Saturday, May 31, 2008

What I’m listening to
Panihida from the Chrysostom Chamber Choir and O Theotokos, Mother of Life from the Tampere Orthodox Choir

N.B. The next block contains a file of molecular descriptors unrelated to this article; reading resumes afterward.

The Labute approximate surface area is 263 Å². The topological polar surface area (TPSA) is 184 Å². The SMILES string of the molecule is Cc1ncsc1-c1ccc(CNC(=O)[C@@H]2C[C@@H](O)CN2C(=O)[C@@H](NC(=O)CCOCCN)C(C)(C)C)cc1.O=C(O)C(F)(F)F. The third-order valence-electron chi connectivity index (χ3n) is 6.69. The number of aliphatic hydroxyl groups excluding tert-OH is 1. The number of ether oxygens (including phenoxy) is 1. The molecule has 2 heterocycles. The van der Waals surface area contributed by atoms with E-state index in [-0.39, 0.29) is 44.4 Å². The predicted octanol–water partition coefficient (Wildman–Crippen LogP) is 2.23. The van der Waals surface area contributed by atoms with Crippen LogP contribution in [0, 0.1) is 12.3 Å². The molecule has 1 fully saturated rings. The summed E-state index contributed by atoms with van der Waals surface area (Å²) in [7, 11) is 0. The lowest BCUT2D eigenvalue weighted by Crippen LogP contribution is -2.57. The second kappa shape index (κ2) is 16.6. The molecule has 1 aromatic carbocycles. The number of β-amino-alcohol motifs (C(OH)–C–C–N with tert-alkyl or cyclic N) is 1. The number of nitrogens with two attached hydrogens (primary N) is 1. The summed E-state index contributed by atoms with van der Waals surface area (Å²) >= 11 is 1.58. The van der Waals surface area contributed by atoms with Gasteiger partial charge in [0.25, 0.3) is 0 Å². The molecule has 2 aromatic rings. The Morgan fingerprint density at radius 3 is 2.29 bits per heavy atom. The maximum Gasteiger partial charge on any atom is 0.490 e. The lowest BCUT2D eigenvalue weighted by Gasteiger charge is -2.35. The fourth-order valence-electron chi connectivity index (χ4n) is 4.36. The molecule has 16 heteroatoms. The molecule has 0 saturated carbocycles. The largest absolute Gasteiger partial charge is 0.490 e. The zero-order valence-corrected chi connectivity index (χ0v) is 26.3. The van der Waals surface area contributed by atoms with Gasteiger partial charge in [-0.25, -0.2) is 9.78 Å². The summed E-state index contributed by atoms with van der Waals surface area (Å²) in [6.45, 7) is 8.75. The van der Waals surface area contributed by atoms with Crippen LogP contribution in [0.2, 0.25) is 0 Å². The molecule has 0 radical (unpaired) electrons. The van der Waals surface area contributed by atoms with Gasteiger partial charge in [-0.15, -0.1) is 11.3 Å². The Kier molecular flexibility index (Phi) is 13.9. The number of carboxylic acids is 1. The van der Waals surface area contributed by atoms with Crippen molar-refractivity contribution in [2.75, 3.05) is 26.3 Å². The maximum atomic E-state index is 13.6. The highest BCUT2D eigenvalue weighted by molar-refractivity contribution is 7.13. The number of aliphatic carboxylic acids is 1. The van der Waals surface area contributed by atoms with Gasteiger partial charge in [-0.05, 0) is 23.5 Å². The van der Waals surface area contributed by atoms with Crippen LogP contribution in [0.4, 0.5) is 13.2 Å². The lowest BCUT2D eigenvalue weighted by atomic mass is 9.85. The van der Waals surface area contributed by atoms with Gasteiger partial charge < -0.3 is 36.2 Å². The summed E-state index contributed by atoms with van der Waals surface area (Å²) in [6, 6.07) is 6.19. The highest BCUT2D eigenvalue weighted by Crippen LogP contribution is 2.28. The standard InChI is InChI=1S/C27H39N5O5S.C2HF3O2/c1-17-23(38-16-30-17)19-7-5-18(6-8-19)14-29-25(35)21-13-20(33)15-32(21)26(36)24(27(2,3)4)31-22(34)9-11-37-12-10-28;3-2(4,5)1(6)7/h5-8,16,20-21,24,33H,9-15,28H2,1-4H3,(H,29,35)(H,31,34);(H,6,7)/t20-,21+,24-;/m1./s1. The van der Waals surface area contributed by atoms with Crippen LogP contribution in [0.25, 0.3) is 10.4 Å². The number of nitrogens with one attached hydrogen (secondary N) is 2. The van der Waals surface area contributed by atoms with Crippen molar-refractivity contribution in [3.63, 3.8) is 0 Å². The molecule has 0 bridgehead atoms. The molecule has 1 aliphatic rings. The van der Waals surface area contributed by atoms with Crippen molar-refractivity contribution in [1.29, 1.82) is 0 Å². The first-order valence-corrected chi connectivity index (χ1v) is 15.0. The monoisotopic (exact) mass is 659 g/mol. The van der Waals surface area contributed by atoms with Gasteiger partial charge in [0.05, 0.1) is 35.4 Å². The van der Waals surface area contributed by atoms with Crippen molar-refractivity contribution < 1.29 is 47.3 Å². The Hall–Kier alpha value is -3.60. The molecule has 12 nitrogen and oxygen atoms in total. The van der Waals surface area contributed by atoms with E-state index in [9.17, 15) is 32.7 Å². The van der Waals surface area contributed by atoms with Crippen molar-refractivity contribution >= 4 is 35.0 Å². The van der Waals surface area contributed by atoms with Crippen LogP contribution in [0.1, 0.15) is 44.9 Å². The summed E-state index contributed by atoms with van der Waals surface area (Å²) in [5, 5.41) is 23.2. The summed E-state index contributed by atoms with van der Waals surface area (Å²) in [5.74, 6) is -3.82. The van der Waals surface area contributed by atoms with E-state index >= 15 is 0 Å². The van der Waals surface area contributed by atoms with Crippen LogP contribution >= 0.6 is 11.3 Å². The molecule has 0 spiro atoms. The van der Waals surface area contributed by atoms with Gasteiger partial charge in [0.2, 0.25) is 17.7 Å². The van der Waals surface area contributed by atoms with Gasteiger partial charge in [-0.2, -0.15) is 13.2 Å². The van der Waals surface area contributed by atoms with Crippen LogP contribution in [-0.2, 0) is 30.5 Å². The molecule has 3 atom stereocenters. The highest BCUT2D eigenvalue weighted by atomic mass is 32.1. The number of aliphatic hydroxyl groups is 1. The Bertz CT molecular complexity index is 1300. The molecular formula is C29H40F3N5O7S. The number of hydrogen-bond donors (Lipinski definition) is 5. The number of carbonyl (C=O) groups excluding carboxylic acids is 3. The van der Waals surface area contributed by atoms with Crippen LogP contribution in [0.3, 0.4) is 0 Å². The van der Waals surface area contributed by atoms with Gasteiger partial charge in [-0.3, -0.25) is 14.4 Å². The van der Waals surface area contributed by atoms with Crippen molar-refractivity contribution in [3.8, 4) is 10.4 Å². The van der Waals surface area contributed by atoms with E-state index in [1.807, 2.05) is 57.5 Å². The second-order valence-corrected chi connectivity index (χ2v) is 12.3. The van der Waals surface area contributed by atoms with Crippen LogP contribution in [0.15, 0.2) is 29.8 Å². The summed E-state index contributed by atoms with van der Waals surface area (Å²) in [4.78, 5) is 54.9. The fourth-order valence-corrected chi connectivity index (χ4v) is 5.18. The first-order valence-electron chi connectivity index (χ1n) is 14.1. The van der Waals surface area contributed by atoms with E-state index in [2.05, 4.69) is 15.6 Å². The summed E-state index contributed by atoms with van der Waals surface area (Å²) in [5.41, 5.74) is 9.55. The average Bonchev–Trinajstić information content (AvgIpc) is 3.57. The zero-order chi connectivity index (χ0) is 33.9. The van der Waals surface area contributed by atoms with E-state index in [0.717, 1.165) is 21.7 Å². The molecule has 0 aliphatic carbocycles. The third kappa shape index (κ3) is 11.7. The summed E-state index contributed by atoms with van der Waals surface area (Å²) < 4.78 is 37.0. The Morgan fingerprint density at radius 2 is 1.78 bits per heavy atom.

An older, semi-retired Orthodox priest, once a longtime Anglo-Catholic curate going back to the 1950s, lent me these CDs from Finland. Beautiful, in the Russian tradition of church music taking a lot from Palestrina and other Western masters (and resembling Anglican chant) but made uniquely one’s own. Finns like their Estonian cousins across the Baltic Sea were ruled by Russia for a long time after being ruled by Sweden for a long time; they’re related to neither but most of the culture (but not the language, which isn’t even European) comes from the Swedes. (Which is why popularly they’re considered Scandinavian even though they’re not.) They were never russified (nor did the Russians try) but a legacy of the Russian presence is Finnish Orthodoxy, about 1 per cent of this traditionally Lutheran, now very secular Nordic country and a state church alongside the Lutherans. Essentially it’s Russian Orthodoxy with all the Slavonic translated into Finnish. (As part of this Finnish nationalism they’re not in the Russian Church any more but autonomous under the Patriarch of Constantinople.) The second CD, music for the feast of the Dormition/Assumption, is largely that: Russian music with a few original modern Finnish pieces; the first, the prayer service for the dead, original work from a composer born in 1985 whose name gives a hint of this church’s origins, Mikko Sidoroff. Based on the liner notes, though, most Finnish Orthodox have Finnish names.

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